The top ranks of the U.S. Justice Department are almost at full strength, after the Senate today confirmed nominees for three high-level spots that had been vacant for months or years.
Deputy Attorney General James Cole, who’s been serving on an acting basis in DOJ’s No. 2 position, was the most divisive of the nominees because of his support for using civilian courts to try suspected terrorists. He won confirmation 55-42 and succeeds David Ogden, who stepped down in February 2010 to return to Wilmer Cutler Pickering Hale and Dorr.
DOJ’s Office of Legal Counsel will have its first Senate-confirmed head since 2004, after heated battles over the definition of torture and other national-security questions kept senators from confirming nominees. Virginia Seitz, a partner in Sidley Austin’s Washington office, won confirmation on a voice vote and succeeds Jack Goldsmith, now a professor at Harvard Law School. The office has received attention most recently for its role in determining the legality of U.S. involvement in Libya.
And DOJ’s National Security Division will be led by Lisa Monaco, a former career department official who has been serving as Cole’s top deputy. Monaco won confirmation on a voice vote and succeeds David Kris, who resigned in March to become general counsel at Intellectual Ventures, a technology company based in Bellevue, Wash.
Together with the Senate’s confirmation this month of Solicitor General Donald Verrilli Jr., the action today leaves the Tax Division as the only major DOJ component without a Senate-confirmed head. President Barack Obama has not nominated anyone for the tax position since his initial choice, Mary Smith, withdrew last year. Serving on an acting basis, Cole would have needed to leave his position at the end of 2011.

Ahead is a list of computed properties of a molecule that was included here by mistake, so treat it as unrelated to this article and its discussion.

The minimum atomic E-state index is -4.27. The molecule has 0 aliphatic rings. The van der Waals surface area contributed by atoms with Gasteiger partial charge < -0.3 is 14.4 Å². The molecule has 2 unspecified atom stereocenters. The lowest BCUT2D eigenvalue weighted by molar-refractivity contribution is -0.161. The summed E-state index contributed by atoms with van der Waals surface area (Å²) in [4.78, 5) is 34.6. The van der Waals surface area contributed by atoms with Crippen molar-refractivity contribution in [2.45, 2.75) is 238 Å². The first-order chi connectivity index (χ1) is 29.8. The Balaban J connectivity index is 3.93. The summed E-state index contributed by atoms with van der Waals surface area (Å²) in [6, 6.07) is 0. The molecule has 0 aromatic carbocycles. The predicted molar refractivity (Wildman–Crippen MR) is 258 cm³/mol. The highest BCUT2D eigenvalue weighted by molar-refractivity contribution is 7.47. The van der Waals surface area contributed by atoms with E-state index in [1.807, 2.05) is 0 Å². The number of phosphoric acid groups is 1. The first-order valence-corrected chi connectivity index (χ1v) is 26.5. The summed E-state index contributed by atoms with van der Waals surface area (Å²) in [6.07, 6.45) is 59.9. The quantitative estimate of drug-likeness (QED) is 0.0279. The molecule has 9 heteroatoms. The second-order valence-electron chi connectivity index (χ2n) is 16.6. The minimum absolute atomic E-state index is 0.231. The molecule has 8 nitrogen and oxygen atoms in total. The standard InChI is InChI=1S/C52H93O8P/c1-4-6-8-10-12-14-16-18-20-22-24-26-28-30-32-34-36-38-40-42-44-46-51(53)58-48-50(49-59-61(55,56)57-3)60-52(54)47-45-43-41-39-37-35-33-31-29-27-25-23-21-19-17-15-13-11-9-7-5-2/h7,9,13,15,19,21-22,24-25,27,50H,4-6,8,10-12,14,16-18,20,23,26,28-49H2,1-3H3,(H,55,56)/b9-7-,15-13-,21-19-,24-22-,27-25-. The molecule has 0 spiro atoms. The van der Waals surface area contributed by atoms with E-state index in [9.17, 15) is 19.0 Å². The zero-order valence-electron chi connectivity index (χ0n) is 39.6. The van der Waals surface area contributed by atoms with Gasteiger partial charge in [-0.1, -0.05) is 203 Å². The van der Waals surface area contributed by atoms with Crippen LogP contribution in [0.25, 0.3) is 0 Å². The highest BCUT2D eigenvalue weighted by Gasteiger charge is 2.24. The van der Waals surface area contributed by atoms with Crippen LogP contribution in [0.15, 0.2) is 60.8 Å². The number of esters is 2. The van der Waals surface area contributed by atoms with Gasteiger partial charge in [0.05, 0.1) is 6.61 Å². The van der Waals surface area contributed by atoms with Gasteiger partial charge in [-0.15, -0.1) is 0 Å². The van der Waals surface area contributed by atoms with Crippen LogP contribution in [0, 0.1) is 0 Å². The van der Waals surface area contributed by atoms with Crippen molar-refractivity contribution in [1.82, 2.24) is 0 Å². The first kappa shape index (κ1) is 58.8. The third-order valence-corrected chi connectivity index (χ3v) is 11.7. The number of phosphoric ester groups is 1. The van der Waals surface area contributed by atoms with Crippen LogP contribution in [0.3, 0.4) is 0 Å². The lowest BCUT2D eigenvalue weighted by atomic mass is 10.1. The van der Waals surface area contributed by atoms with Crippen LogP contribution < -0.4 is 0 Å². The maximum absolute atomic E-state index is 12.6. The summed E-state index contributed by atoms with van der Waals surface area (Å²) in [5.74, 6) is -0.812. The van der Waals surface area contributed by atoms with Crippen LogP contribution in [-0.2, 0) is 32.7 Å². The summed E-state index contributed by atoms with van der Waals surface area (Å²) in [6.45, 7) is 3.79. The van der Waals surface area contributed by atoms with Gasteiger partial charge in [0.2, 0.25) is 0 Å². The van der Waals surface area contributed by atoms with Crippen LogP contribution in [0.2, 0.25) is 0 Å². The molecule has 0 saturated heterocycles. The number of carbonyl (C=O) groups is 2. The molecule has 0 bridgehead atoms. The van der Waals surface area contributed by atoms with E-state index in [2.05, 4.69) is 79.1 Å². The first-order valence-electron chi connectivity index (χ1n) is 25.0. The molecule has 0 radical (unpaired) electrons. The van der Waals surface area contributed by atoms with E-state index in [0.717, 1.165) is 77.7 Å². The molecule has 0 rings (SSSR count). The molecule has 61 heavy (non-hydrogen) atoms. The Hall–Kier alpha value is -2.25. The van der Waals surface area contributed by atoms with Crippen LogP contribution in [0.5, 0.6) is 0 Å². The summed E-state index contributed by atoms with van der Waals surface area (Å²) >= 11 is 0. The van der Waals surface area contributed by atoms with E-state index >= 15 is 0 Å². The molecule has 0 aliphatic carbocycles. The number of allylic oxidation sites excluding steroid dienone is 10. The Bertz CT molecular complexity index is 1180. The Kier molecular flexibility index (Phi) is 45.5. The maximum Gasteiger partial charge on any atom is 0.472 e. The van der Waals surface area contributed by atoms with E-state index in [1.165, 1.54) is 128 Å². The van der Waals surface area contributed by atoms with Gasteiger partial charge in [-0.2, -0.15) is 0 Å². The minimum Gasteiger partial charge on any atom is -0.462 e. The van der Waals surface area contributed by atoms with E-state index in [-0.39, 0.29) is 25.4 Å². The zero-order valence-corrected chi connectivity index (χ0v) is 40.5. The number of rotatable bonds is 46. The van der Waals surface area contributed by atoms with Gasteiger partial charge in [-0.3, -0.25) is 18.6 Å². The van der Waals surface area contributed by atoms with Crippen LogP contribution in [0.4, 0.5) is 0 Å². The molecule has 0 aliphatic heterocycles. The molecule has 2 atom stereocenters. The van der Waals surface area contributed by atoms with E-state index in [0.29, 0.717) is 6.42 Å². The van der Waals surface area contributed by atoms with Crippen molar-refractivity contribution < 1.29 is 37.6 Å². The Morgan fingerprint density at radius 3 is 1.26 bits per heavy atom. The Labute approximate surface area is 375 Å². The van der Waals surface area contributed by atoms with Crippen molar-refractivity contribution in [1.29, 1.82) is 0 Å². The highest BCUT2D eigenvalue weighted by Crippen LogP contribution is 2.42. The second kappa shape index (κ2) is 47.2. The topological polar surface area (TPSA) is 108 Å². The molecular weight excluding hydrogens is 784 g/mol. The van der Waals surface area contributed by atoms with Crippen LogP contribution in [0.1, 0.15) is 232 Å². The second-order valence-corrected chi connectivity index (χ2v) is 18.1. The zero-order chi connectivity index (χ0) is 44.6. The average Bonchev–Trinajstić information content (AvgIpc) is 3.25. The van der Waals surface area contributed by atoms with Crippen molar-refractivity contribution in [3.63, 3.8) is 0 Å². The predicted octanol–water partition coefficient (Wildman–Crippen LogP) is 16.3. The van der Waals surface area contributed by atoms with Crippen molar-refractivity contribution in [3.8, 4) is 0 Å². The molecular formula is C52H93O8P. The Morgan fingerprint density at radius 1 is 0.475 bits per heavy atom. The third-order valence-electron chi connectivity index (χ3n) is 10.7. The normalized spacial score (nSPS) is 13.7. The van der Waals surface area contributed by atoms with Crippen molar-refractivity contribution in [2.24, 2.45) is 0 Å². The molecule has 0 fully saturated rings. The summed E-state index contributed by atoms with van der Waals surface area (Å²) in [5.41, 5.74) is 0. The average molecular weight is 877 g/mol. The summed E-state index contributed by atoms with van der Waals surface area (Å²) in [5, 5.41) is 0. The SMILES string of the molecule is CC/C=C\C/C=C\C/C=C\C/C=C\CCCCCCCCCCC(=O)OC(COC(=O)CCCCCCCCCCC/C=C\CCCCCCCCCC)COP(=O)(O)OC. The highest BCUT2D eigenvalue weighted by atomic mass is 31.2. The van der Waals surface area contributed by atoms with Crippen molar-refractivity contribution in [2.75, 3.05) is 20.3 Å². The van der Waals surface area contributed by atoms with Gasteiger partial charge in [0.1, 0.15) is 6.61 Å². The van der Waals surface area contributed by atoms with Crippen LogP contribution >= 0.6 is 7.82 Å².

Attorney General Eric Holder Jr. released a statement praising the new appointees. “I’m confident they will provide invaluable leadership to the department, and will play a critical role in protecting the American people, ensuring the fairness and integrity of our financial markets and restoring the traditional missions of the department,” he said.
The Senate deadlock broke as Sen. Charles Grassley (R-Iowa), the top Republican on the Senate Judiciary Committee, said he reached an agreement with Holder on getting information related to a controversial anti-gun-smuggling program.
Still, even as Republicans allowed the votes to go forward, Grassley reiterated their longstanding criticisms of Cole. The former Bryan Cave partner’s views on trying terrorists topped Grassley’s list.
“Military tribunals have many advantages to civilian criminal courts and are better equipped to deal with dangerous terrorists and classified evidence while preserving due process. I’m troubled that Mr. Cole does not appear to share this belief,” Grassley said in a speech on the Senate floor.
Sen. Ben Cardin (D-Md.), in a separate speech, pointed to Cole’s 13 years as a career federal prosecutor and to his work as a special counsel to the House Ethics Committee in the 1990s, investigating then-Speaker Newt Gingrich (R-Ga.). “He has the experience, he has the character and he has the commitment to fill this very important position,” Cardin said.